I understand much better then you do on how hackers of game account think and work. You are over thinking it. hackers want to get in and get out as fast as they, and with as little effort as possible. What you are talking about just takes too much time and effort on their part, when there are so many accounts that they can obtain through conventional means.

it was the same thing that happened with the "Man In the Middle," Attacks of 2 1/2 years ago. Hacker came up with a really large and nasty piece of malware to intercept authenticator codes in real time. The had to set up a fake/spoof wowmatrix site to trick players into downloading fake/spoof wowmatrix auto addon updater, that contained the infected file.

A “Man in the Middle Attack,” is a Trojan that works by blocking your access to the real log in server, and redirecting you to a spoof Log in screen/site. They then harvest all of your log in information, in real time, including your one time use Authenticator code. The hackers then very quickly uses this info to access your in game account, before the Authenticator code expires.

However this malware was dependent on the player to have a very big hold in their security, besides going to a fake site and actively downloading it, they had to have a very out of date, or over riding of their Window's firewall. Very quickly most if not all anti-malware programs offered protection from it

All that time and effort only netted them a total of 4 to 5 accounts. That is not much of a return for their time and effort, when players give away their details so easily, through conventional means. The hackers learned from that and while it is possible for a hacker to develop a new Man-in-the-Middle attack, no new ones have yet happened.

It is the same with what you are saying can possible be done. hackers are unlikely going to waste their time to do so.

The Mobile Authenticator algorithms has been public knowledge for years. It was the seeds, and the serial numbers they were tied into, that were taken.

Again no banking, financial information was affected or accessed, nor was personal information such as real names or billing addresses accessed.

No, they said at this time they do not think it was compromised, do you understand how much issues that would cause if they did admit that.

I understand full well what would happen if they are not honest about it, as such they can't speak in absolutists. They could be 99.99999999% sure that it wasn't compromised, and as such would have to tell us the same thing. That .00000001% would require them to only say there is no evidence of it. Heck even if they were 100% sure themselves, their lawyers would make then say the same thing, just in case.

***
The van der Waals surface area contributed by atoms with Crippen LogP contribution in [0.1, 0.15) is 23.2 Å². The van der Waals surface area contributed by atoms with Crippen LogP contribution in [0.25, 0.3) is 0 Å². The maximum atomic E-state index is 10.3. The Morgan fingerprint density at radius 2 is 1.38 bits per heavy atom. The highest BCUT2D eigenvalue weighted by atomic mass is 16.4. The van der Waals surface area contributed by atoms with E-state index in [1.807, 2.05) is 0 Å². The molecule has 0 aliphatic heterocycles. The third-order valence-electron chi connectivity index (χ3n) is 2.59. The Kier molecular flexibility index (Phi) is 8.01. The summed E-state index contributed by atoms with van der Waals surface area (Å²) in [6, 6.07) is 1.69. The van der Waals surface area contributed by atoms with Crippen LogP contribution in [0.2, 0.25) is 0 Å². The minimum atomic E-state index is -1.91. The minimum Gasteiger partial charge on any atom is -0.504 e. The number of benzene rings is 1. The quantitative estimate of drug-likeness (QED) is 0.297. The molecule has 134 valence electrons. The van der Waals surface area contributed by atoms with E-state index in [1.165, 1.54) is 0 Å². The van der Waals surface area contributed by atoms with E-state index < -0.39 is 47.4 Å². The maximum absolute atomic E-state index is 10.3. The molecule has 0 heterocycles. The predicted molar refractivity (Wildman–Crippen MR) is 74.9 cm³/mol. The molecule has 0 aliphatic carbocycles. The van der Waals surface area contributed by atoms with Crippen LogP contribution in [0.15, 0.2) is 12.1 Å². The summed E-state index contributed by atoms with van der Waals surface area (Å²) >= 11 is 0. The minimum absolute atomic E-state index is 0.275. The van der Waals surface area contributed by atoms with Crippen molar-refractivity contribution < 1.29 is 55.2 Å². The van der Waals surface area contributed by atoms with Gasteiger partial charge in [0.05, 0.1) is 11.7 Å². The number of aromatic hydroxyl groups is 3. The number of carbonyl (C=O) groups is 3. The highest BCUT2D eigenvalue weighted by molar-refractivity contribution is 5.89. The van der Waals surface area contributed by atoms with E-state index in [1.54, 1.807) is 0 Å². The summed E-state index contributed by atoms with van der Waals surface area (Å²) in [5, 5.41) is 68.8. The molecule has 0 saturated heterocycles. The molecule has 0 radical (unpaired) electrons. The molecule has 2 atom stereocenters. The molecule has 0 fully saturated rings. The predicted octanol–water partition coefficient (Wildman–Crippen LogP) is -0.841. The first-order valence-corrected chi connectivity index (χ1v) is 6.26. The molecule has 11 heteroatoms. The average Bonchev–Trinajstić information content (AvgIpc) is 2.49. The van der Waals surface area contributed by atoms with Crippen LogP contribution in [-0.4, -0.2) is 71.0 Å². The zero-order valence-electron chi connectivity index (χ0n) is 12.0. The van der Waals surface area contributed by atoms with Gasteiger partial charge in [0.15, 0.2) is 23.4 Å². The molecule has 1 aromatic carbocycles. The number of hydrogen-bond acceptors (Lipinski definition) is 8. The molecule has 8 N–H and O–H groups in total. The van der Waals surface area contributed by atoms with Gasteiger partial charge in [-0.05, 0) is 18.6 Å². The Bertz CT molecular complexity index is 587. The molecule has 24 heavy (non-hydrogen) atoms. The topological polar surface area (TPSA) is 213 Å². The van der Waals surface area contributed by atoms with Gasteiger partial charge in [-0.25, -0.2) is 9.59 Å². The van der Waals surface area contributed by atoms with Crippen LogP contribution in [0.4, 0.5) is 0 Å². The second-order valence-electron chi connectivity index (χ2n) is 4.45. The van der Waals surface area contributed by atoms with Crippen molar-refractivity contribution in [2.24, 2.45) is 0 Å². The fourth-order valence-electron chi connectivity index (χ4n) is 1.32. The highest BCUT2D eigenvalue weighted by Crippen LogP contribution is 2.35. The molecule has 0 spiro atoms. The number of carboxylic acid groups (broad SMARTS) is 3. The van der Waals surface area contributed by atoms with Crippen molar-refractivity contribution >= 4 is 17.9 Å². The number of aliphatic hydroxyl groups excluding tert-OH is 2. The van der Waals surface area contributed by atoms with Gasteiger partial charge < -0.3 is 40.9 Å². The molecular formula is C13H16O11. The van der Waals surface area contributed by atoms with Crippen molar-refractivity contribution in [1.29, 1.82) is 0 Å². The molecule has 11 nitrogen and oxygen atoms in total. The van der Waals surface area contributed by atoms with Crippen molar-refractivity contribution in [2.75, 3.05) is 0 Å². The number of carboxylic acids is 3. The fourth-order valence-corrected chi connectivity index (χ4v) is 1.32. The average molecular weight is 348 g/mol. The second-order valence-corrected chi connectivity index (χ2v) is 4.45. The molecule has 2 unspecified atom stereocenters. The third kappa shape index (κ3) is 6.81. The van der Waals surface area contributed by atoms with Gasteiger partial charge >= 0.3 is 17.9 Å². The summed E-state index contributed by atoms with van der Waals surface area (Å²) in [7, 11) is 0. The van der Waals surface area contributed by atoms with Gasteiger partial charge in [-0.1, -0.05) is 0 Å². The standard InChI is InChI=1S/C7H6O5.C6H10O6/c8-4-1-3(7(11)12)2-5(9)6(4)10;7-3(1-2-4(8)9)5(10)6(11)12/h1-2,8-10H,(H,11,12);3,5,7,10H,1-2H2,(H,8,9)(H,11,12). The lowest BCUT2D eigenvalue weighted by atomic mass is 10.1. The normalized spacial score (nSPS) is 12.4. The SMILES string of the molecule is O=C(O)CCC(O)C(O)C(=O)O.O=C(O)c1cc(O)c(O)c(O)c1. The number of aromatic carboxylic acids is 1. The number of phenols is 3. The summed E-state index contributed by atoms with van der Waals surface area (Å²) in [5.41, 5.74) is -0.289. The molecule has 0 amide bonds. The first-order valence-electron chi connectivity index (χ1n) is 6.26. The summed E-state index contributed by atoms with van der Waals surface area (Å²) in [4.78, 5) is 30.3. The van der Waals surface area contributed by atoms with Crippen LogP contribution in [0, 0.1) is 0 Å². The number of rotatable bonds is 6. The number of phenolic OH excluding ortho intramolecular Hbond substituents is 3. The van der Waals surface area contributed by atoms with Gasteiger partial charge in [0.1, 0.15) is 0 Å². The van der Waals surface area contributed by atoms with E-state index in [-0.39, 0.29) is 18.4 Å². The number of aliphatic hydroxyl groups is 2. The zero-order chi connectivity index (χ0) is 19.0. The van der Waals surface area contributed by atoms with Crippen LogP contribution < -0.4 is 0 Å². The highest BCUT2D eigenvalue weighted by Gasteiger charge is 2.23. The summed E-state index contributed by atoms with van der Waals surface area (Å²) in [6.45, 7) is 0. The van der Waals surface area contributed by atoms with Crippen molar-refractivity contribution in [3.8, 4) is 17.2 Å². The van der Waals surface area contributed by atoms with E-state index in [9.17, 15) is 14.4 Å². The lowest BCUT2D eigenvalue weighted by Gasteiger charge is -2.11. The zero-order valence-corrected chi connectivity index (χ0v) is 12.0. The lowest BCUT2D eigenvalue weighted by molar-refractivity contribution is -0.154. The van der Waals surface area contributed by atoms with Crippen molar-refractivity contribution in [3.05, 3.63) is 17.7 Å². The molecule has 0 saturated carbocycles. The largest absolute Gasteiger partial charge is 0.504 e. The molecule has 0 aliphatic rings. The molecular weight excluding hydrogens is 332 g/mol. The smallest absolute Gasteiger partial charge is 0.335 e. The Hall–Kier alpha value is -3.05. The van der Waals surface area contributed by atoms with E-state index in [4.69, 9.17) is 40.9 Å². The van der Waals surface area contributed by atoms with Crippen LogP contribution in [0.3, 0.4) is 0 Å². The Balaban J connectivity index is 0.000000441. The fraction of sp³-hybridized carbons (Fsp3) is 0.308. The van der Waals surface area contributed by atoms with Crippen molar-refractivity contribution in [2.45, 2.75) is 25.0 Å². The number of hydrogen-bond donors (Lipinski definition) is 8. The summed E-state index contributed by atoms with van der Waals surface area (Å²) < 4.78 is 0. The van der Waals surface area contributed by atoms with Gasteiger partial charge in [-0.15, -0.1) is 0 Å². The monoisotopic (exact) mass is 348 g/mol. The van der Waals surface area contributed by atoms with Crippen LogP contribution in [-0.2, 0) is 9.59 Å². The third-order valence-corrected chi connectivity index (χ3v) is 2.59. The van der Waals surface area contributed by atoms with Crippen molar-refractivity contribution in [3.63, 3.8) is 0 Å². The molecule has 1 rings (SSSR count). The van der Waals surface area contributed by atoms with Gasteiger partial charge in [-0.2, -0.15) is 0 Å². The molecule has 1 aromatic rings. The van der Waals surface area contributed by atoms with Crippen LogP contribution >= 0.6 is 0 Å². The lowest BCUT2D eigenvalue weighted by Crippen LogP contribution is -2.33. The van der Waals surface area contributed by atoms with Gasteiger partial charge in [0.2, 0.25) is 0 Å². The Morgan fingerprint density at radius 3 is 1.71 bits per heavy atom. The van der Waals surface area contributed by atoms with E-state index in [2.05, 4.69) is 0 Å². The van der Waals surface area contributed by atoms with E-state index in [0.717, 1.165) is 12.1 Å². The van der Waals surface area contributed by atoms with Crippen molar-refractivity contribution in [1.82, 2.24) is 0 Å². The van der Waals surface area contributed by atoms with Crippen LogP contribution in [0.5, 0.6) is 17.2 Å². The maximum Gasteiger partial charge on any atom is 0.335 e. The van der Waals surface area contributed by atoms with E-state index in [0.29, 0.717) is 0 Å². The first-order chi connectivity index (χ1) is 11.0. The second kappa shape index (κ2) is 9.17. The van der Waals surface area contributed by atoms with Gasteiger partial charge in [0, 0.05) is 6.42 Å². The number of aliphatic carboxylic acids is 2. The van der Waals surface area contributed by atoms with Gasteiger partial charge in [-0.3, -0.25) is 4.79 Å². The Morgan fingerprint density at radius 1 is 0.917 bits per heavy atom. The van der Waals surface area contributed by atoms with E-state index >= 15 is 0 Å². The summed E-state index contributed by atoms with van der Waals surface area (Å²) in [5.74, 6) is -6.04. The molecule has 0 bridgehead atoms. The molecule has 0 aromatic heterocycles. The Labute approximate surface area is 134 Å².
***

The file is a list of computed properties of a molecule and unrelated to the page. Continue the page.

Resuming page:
No you do not , hackers do not want to get in and out as quick as possible that is for hackers that then go on to make public what they did, a true criminal hacker will try and keep it secret while working and intercepting the data passed, that is way more important than a grab and smash.
Do you really think there would be a market for Bnet logins, if there was no way to use them.
again you are clueless, and just about every security and botting/hacking site agrees with that. I am not over thinking it because I have spent a decade working with criminals who are in jail for getting caught for doing it. And that ranges from international banks to your local paypal based companies, so no you are wrong on so many levels it is unreal. 10 million plus active emails is worth a fair bit of money, add in all the other data that is a huge amount of cash.
Edited by Pictish#2163 on 8/11/2012 5:31 PM PDT
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08/11/2012 03:34 PMPosted by Pictish
changed my password without that, and I did not even get an sms text or an email warning my password had been changed


i didnt get a text ither
Edited by Chiefin#1672 on 8/11/2012 5:25 PM PDT
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At this time, there’s no evidence that financial information of any kind has been accessed. This includes credit cards, billing addresses, names, or other payment information.


At this time
At this ti
At thi
At t
At ...

People often eat famous last words. But we need to give it time to see how much the hackers really accessed. Because, "at this time" they are saying, they don't know if anything else was accessed or not, at this time. Give them time to find the evidence, I think it likely that "in time" they will find out that the hackers didn't do this for the beans but rather they were out to get the whole enchilada.
Edited by Runar#1385 on 8/11/2012 5:29 PM PDT
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Epic fail. Beleive nothing of what you hear half of what you see. Like they would tell us how bad it really is. Ejecting last money they ever get from me.